Feral

By Shepsu Aakhu

Directed by Carla Stillwell

Produced by MPAACT

Playing at the Greenhouse Theater, Chicago

Chicago’s Own Tragedy Onstage

Shepsu Aakhu’s new play Feral is set in Chicago this upcoming summer. Given the events it depicts—the shooting of a young black man by the police for a minor crime and the subsequent unrest—hopefully it is not prescient, but it’s impossible to watch without an overwhelming sense of dread. Feral is the conclusion of the Ma’at Production Association of Afrikan Centered Theatre’s Black Lives Matter season, which puts theatre artists’ frequent claim to be directly engaged with the community’s issues to the test. The resulting story of a tragic young idealist, his enraged peers, grieving, guilt-ridden family, and baffled mainstream media may not surprise anybody willing to see a show bearing the Black Lives Matter moniker, but under Carla Stillwell’s direction, it elicits strong emotions, without allowing them to dissipate into catharsis.

Urban correspondent Anthony Davis (Darius Edward Leaks) breathlessly reports on the local news that the word “feral” is being spray-painted throughout middle-class neighborhoods on the south side. While the vandalism remains mysterious, authorities are all but advising people to panic. The spray-painter, Francis Xavier, or FX (Benjamin Timothy Jenkins), is, in fact, a twenty-year-old advertising major, who enjoys taunting even his best friend, Toma (Sheldon Brown), and little sister, Lacey (Victoria Allen) by telling them “feral” means whatever they interpret it as. (He actually does have a specific message in mind, but it’s not revealed until the end of the play.) FX learned in college that people have to be repeatedly exposed to a symbol in unusual ways to really process it, and wants to make a point about the value of black life as a response to all the recent police scandals. Toma and Lacey tell him he’s stupid, as does his father, Mr. Ward (George C. Stalling), who worked hard to secure a middle-class lifestyle for his children, and sees FX throwing it away.

Lacey (Victoria Allen), Toma (Sheldon Brown), and Francis Xavier/FX (Benjamin Timothy Jenkins)

Early in the play, we see FX get shot by a white police officer in what is unambiguously murder. The rest of the play shifts between before and after the shooting, so that we get to know FX better, and see how his family deals with their grief and being thrust into the national spotlight. Jenkins and Allen have an adorable big brother-little sister dynamic. Even though she thinks he’s making a huge mistake, Lacey’s natural instinct is to trust and admire him, and she shamelessly uses her cuteness to get his attention. Jenkins accurately captures the infuriating combination of naiveté and arrogance that so often fuels youth activism. FX actually does worry that his message will become diluted through people repeating it because it’s cool, but he is sure that doing something is better than doing nothing. As is also often the case with youth activism, another one of his major motivators is guilt. Jessica Kuehau Wardell’s scenic design clearly demonstrates what a nice old Hyde Park house FX grew up in, and there’s obvious self-loathing and uncertainty bubbling away beneath his zen exterior.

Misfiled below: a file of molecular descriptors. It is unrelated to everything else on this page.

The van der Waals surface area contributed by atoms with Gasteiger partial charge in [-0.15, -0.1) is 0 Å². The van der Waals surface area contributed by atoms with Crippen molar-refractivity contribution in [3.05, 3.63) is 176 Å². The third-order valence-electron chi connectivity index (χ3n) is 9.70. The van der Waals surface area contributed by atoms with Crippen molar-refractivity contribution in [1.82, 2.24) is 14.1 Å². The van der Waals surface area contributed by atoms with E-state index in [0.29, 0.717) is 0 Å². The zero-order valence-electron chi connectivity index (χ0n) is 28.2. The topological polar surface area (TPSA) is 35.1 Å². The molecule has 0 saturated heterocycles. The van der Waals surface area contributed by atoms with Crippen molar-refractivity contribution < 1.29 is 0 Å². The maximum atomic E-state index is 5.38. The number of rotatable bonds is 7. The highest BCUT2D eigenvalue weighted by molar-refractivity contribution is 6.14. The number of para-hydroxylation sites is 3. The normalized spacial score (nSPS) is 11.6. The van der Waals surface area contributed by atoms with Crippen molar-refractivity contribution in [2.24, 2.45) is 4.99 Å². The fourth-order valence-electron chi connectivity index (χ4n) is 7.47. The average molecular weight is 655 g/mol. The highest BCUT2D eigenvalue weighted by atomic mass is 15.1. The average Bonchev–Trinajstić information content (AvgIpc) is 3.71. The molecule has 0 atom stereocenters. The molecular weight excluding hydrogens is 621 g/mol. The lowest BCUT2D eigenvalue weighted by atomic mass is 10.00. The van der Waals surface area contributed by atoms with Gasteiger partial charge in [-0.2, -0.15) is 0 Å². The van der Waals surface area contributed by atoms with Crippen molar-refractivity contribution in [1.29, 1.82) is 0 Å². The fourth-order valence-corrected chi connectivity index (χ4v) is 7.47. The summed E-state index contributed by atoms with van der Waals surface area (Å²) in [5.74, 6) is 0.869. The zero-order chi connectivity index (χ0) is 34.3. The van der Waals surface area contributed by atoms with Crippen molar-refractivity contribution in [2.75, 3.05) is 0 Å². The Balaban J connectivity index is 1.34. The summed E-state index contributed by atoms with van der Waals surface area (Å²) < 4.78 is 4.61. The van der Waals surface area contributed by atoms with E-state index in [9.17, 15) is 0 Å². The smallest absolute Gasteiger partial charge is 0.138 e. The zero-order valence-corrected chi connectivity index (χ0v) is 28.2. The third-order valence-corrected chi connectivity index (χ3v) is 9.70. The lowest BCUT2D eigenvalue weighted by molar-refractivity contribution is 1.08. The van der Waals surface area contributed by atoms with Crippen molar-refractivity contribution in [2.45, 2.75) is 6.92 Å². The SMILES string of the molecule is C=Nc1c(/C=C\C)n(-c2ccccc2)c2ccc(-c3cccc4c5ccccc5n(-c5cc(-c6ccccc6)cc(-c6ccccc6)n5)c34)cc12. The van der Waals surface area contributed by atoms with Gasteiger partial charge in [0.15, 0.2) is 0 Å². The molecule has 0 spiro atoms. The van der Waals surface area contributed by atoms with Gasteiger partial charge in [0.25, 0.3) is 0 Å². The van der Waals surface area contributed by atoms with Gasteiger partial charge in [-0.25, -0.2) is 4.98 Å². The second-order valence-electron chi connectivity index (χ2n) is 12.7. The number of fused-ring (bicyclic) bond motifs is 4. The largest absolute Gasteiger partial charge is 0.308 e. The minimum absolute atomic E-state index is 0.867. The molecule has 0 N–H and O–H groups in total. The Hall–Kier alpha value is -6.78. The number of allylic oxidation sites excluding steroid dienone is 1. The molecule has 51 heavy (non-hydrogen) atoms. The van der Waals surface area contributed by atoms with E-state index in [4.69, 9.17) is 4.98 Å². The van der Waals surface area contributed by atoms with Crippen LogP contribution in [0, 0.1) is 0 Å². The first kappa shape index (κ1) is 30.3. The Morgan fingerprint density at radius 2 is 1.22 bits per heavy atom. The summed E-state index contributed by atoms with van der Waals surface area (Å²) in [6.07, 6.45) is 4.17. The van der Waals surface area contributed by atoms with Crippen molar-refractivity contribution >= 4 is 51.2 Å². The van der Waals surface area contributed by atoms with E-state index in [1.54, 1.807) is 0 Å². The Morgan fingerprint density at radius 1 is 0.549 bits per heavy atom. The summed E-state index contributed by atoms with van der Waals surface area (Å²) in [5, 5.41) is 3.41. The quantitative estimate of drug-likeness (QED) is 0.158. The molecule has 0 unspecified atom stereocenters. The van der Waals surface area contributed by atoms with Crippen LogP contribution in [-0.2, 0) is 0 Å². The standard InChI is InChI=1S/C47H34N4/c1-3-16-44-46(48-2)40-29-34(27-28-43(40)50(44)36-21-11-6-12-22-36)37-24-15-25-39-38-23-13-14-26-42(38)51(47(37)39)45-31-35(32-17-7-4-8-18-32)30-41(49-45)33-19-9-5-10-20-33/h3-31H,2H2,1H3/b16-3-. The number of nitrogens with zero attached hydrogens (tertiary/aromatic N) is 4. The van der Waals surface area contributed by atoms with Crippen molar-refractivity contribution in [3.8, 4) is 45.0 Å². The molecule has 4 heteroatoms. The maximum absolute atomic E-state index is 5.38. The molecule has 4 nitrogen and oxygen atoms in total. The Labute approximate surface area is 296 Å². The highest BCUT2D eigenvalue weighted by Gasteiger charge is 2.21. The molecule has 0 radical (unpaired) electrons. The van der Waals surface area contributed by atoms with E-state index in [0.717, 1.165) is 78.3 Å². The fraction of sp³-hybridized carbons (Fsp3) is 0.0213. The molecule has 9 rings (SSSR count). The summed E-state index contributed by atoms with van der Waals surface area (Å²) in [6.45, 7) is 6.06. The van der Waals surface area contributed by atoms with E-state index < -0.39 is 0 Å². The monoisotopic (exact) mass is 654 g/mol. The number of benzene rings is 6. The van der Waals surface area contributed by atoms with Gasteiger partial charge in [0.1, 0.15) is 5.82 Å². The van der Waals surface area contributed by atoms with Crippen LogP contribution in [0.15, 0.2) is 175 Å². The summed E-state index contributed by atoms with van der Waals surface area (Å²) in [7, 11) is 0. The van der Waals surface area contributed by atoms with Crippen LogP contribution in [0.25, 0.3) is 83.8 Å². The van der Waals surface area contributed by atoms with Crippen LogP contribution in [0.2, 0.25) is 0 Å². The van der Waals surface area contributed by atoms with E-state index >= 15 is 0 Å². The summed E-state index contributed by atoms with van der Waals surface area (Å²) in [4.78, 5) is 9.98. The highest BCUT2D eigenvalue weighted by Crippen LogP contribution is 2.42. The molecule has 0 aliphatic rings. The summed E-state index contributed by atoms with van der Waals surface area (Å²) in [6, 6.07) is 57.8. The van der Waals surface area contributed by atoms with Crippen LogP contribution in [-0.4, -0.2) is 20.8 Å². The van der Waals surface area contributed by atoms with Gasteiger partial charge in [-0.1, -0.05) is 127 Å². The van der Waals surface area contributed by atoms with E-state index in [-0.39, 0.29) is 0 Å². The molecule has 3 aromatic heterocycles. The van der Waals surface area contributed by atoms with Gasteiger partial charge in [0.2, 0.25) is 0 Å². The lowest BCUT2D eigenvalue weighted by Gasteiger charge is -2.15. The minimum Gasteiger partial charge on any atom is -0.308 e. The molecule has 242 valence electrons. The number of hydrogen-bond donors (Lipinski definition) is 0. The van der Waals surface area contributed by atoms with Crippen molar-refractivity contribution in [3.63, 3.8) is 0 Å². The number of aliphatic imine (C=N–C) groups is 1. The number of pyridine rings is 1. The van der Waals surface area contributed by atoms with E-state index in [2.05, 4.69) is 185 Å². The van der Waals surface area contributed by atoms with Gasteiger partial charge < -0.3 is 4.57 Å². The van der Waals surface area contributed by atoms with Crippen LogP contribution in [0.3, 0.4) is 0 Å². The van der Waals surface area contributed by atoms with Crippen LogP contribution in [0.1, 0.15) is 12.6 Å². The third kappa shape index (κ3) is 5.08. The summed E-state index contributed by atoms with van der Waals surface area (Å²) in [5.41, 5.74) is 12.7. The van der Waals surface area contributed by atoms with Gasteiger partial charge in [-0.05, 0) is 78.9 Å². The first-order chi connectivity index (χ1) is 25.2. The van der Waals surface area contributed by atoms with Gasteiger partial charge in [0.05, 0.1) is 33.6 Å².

The scenes which the audience I attended with responded the most audibly to were those between Mr. Ward and reporter Anthony Davis. Mr. Ward sardonically surmises that Davis intends to either use him to quell the riots, or paint him as a bitter agitator responsible for putting his son on the wrong path. He refuses to cede control of the conversation to him, but his desires are frustratingly vague beyond “stop treating us like dirt,” and Davis resists giving him a chance to express them, anyway. While Davis is written as insufferably pretentious, Stalling’s performance as Mr. Ward is heartbreaking. Following his son’s death, guilt is written into every line on his face, and his pride is shattered. But when it recovers, it does so gloriously. Aakhu doesn’t pretend that this story has a tidy ending. It’s better off open-ended, and asks us to acknowledge that the imperfections of the people it depicts is what makes them people. Beyond the politics of the moment, Feral is also a moving family drama, and will hopefully be seen by more people whom it is sure to impact.

Recommended

Jacob Davis

3jacob.davis@gmail.com

Reviewed April 28, 2016

This show has been Jeff recommended.

For more information, see Feral’s page on Theatre in Chicago.

Playing at the Greenhouse Theater, 2257 N Lincoln Ave, Chicago. Tickets are $16-25; to order, call 773-404-7336 or visit MPAACT.org. Performances are Thursdays-Saturdays at 8:00 pm and Sundays at 3:00 pm through May 29. Running time is ninety minutes with no intermission.